The Export Trade Council was established in 2011 to strengthen cooperation and coordination across all Government Departments and State agencies involved in the promotion of trade, tourism and inward investment (FDI). It specifically oversees the implementation of the Government Trade, Tourism and Investment Strategy, ‘Trading and Investment in a Smart Economy’, which was published in 2010 and reviewed last year. Given its critical role in ensuring coherence, at the conclusion of this week’s Council, Minister Flanagan invited all members to reflect on the Council’s work to date and to consider how the body can enhance what it does to ensure that Ireland can “trade and trade better.”

Eamonn McKee

DG, Trade Division

Department of Foreign Affairs and Trade

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Irish Economy: A Quick Look at Some Key Figures

Thanks to my colleagues at the Department of Finance, here’s a quick health check of the Irish economy and our public finances.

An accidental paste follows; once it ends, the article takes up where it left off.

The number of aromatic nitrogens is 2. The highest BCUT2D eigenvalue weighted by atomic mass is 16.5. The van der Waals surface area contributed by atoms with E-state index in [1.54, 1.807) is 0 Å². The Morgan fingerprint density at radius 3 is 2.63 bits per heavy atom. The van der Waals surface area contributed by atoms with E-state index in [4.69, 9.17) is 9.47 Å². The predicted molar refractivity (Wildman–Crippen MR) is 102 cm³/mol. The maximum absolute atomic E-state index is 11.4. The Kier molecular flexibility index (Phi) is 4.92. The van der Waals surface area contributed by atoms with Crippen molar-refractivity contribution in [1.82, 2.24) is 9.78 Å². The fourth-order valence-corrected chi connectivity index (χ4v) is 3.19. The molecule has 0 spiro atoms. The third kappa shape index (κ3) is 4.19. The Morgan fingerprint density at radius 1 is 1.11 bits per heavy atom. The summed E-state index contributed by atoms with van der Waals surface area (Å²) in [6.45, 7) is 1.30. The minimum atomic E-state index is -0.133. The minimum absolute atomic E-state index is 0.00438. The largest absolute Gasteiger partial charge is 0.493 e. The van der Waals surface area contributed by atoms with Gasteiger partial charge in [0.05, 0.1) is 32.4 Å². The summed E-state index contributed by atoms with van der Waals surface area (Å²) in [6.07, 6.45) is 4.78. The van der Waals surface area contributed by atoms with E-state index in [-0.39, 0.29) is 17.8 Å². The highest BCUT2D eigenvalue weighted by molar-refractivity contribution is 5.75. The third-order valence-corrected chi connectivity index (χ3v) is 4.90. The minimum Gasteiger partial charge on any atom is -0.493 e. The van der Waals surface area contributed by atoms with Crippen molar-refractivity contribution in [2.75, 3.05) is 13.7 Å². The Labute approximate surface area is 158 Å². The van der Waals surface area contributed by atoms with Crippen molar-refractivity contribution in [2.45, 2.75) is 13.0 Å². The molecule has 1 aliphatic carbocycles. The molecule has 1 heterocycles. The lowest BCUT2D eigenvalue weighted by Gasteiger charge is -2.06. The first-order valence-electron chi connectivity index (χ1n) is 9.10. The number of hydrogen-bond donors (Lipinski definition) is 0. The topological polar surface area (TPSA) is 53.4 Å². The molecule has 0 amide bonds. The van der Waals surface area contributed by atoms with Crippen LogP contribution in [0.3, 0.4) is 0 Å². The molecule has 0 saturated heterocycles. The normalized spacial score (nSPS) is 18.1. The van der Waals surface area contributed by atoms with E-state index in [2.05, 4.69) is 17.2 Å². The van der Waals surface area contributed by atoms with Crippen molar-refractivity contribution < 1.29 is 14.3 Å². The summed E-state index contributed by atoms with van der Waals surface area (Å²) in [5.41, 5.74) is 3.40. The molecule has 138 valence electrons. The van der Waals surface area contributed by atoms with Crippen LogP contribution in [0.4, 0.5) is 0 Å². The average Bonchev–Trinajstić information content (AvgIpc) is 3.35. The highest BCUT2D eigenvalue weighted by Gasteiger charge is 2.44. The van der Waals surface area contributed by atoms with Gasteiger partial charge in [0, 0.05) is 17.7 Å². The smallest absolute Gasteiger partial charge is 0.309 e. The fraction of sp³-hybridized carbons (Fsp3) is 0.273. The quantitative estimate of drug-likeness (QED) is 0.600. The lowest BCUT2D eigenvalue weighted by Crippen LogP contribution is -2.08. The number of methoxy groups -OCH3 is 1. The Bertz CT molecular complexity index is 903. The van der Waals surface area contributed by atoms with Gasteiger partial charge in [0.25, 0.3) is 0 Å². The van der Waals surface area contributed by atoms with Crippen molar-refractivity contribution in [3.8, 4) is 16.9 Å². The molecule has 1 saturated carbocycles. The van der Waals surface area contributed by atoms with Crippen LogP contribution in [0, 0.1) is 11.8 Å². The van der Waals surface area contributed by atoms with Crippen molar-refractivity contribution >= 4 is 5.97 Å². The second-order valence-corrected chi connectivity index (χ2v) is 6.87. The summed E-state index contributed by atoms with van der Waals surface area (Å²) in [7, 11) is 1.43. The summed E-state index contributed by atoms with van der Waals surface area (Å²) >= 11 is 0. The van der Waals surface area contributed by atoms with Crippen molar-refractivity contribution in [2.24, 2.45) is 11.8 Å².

Growth is expected to exceed 6% in 2015 –the highest in the OECD. Breaking this down shows nominal GDP at 6.9%, real GDP at 4% and real GNP at 3.9%. This puts Ireland at the top of the EU league in growth terms. While estimates are slightly lower for subsequent years – real GNP at 3.5% in 2016 for example – this testifies to a resilient growth glide through to 2020.

Our export growth has been strong this year with second quarter growth of 13.6% in year-on-year terms. Our trade surplus is at near historic highs. While emerging markets are weakening, our traditional partners in the UK, US and EU are performing well, helping to sustain our exports. The lower Euro is also a boost in non-EU markets.

Consumer sentiment in Ireland is at a nine year high, personal consumption is rising, and retail sales are very strong this year, up 9% to end-August year on year. We remain competitive with unit labour costs growth at 2%, well below euro-area average.